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Students put STEM skills to use during Pumpkin Slinging Contest


Introduce a Girl to Engineering 2018

Sussex County Technical School students launched a pumpkin 136.7 meters to take top prize in a battle between high schools over which team could sling pumpkins farthest into Lake Picatinny in the third annual iteration of the Pumpkin Slinging Contest.

Pumpkin Slinging 2018


The Sussex school students edged out Madison High School’s 134.5-meter launch in the third round of the contest.

More than 100 northern New Jersey students from eight schools matched engineering wits in a competition between the various catapult, trebuchet or launcher creations posi-tioned in a parking lot in front of the lake.

Also participating in this year’s competition were Dover Middle School, Essex High School, Livingston High School, Morris Knolls High School, Morristown High School and West Orange High School.

Pumpkin Slinging 2018


Last year, Sussex County Technical School was disqualified for safety reasons, said student team member Chance Tempe. This year, Tempe’s teammates brought the same frame from last year competition but with modifications to make it more stable. Also, they outfitted the frame with a lighter, stronger arm made of metal instead of wood.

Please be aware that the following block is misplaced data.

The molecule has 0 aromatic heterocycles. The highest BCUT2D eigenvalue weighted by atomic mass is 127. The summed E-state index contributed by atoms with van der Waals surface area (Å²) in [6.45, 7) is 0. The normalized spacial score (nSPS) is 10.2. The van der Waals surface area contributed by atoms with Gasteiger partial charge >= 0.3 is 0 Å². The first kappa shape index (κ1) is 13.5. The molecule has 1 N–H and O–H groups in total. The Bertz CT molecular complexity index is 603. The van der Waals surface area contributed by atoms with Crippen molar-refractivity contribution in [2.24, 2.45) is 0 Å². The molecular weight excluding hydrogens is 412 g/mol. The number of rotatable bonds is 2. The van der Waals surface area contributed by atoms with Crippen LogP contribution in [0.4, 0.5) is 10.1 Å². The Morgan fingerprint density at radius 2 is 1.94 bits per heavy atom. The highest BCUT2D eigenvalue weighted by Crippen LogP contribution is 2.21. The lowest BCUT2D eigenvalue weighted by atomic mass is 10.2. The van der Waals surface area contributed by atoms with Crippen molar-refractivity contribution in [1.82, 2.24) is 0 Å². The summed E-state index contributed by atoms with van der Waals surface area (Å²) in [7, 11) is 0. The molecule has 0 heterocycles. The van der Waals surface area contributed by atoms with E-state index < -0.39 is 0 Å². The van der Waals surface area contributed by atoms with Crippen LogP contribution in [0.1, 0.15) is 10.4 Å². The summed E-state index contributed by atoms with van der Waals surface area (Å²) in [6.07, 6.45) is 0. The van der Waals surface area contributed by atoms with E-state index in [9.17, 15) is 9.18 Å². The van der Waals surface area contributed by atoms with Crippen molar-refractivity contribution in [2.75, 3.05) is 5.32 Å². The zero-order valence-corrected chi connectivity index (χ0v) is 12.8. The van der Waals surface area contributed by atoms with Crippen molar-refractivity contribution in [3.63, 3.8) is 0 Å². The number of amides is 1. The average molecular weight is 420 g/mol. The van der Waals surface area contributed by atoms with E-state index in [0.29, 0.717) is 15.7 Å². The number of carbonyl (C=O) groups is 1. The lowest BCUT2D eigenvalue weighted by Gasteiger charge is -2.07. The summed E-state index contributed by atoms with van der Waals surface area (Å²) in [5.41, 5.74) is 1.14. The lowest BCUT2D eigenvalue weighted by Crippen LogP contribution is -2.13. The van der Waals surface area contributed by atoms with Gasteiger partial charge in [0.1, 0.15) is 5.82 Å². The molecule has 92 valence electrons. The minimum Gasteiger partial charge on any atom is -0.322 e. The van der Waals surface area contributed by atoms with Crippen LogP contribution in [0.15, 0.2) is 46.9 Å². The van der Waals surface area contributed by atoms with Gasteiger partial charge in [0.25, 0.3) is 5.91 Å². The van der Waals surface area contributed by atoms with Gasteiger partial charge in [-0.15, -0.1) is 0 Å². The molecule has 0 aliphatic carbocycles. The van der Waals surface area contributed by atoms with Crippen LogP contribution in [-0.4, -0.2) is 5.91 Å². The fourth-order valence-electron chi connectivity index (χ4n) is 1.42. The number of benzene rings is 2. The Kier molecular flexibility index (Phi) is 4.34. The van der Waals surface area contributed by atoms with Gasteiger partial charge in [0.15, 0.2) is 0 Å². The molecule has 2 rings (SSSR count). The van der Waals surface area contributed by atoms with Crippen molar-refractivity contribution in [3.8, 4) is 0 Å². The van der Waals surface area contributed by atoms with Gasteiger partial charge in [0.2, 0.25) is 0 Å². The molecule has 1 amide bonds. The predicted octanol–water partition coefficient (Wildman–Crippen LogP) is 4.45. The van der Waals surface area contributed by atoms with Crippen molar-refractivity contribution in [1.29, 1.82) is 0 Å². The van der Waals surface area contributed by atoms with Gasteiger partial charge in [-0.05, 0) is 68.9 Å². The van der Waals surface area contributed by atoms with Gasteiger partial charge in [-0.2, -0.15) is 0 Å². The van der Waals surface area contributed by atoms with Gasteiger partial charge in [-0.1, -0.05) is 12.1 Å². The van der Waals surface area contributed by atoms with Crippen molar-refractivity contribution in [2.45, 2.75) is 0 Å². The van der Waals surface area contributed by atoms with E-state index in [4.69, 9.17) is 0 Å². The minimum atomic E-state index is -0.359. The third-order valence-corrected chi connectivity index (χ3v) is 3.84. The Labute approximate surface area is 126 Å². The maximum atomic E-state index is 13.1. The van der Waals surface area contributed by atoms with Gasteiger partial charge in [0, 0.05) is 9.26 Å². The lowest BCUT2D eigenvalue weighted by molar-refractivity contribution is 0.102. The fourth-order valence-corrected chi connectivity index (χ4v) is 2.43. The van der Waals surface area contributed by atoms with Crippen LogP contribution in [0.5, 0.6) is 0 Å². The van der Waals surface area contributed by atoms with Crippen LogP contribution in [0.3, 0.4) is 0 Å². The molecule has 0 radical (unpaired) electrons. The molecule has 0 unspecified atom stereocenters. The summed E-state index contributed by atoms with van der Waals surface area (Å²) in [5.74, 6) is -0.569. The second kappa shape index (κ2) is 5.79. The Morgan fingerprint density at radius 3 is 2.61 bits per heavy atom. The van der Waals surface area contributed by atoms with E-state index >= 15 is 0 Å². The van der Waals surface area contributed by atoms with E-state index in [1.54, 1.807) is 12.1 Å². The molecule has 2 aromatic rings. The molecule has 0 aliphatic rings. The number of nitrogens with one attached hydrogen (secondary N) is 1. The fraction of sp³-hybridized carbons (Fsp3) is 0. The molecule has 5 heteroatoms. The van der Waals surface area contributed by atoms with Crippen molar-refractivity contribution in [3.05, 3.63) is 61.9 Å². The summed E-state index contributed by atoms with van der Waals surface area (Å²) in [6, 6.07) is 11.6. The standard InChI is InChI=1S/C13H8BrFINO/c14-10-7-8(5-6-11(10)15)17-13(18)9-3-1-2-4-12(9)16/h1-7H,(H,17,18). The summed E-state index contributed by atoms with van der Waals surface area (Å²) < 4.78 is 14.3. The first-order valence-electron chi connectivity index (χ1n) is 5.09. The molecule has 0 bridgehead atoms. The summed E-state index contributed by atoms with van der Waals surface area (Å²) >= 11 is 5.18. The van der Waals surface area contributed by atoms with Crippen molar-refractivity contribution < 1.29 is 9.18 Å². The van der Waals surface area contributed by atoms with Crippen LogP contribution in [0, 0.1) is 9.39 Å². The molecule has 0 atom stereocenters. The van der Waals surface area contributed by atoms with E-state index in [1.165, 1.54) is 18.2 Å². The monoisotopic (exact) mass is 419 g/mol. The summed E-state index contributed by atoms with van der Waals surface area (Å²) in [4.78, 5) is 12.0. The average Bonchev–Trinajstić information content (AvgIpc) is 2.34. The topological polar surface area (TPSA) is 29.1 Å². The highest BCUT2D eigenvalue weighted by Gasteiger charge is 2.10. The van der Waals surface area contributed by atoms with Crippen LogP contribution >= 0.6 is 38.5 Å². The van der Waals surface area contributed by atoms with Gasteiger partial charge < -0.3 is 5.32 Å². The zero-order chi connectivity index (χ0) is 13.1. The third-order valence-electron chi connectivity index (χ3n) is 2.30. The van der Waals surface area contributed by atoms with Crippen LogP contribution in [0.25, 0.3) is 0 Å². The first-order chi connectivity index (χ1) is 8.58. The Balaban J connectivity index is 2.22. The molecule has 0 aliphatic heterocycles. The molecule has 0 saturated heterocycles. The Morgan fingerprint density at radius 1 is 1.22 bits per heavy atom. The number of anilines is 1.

The pumpkin slinging contest allows participants to use science, technology, engineering and mathematics (STEM) in a fun and competitive way. By building catapults to sling pumpkins, participants use physics and mathematics skills such as linear kinematics, projectile motion, trigonometry, and engineering physics.

“What this represents is the benefit of science and engi-neering and applying it in the real world situations,”” said Picatinny Arsenal Commanding General, Brig. Gen. Alfred Abramson.

Pumpkin Slinging 2018


The pumpkin slinging competition is one of many activities that are part of Picatinny’s STEM Educational Outreach Program. Nearly 200 Picatinny scientists and engineers have volunteered to support STEM education. That support includes over 1,000 classroom visits, staffing over 100 educa-tional field trips to Picatinny Arsenal’s working laboratories, assisting nearly 800 teachers, and inspiring 50,000 students in over 400 schools.

The STEM program supports public and private schools, colleges and universities with no-cost assistance, professional development training, new instructional equipment and monetary and advisory support to student robotics teams.

They also offer engineer mentors, sponsorship of student competitions, and opportunities to visit scientists and engi-neers in their laboratories, where students get a first-hand look at how professionals rise to meet STEM challenges.

Skills learned in the course of pumpkin slinging com-petition may someday lead some student participants to contribute to U.S. defense needs at the Arsenal or make STEM contributions to society, said Shah Dabiri, director of Picatinny STEM outreach.Students put STEM skills to use during Pumpkin Slinging contest

- Timothy Rider, Picatinny Arsenal Public Affairs

Original article:
The Picatinny Voice

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